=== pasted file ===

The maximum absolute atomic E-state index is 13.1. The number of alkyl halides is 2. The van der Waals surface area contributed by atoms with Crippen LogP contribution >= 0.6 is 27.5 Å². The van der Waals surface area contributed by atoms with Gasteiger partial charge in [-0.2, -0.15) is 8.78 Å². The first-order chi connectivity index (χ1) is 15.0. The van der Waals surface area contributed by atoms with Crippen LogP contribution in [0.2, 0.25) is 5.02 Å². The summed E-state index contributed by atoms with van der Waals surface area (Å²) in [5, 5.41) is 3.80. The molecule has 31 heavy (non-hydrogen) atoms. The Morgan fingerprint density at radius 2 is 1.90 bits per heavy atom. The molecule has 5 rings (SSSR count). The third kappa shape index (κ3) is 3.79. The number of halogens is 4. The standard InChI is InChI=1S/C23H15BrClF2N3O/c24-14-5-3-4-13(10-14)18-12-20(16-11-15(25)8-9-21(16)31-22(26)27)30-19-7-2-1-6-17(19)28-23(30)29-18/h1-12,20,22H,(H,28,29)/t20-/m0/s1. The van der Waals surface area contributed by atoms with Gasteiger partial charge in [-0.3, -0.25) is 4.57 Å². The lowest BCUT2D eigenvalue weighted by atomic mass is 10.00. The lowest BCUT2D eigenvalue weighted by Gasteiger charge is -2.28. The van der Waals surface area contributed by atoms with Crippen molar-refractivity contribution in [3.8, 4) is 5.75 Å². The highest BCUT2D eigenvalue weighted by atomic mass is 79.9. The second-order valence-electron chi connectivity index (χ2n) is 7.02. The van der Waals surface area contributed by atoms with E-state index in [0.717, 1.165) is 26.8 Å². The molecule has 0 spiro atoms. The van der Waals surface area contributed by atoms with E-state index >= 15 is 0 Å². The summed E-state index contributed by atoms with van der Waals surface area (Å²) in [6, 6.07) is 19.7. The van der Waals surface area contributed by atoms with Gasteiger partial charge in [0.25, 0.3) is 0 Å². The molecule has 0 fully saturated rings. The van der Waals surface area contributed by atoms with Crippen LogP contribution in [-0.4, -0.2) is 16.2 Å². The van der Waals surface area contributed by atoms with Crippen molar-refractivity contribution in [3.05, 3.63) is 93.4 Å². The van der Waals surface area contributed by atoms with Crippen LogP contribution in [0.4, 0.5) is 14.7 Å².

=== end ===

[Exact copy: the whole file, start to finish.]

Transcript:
The maximum absolute atomic E-state index is 13.1. The number of alkyl halides is 2. The van der Waals surface area contributed by atoms with Crippen LogP contribution >= 0.6 is 27.5 Å². The van der Waals surface area contributed by atoms with Gasteiger partial charge in [-0.2, -0.15) is 8.78 Å². The first-order chi connectivity index (χ1) is 15.0. The van der Waals surface area contributed by atoms with Crippen LogP contribution in [0.2, 0.25) is 5.02 Å². The summed E-state index contributed by atoms with van der Waals surface area (Å²) in [5, 5.41) is 3.80. The molecule has 31 heavy (non-hydrogen) atoms. The Morgan fingerprint density at radius 2 is 1.90 bits per heavy atom. The molecule has 5 rings (SSSR count). The third kappa shape index (κ3) is 3.79. The number of halogens is 4. The standard InChI is InChI=1S/C23H15BrClF2N3O/c24-14-5-3-4-13(10-14)18-12-20(16-11-15(25)8-9-21(16)31-22(26)27)30-19-7-2-1-6-17(19)28-23(30)29-18/h1-12,20,22H,(H,28,29)/t20-/m0/s1. The van der Waals surface area contributed by atoms with Gasteiger partial charge in [-0.3, -0.25) is 4.57 Å². The lowest BCUT2D eigenvalue weighted by atomic mass is 10.00. The lowest BCUT2D eigenvalue weighted by Gasteiger charge is -2.28. The van der Waals surface area contributed by atoms with Crippen molar-refractivity contribution in [3.8, 4) is 5.75 Å². The highest BCUT2D eigenvalue weighted by atomic mass is 79.9. The second-order valence-electron chi connectivity index (χ2n) is 7.02. The van der Waals surface area contributed by atoms with E-state index in [0.717, 1.165) is 26.8 Å². The molecule has 0 spiro atoms. The van der Waals surface area contributed by atoms with E-state index >= 15 is 0 Å². The summed E-state index contributed by atoms with van der Waals surface area (Å²) in [6, 6.07) is 19.7. The van der Waals surface area contributed by atoms with Gasteiger partial charge in [0.25, 0.3) is 0 Å². The molecule has 0 fully saturated rings. The van der Waals surface area contributed by atoms with Crippen LogP contribution in [-0.4, -0.2) is 16.2 Å². The van der Waals surface area contributed by atoms with Crippen molar-refractivity contribution in [3.05, 3.63) is 93.4 Å². The van der Waals surface area contributed by atoms with Crippen LogP contribution in [0.4, 0.5) is 14.7 Å².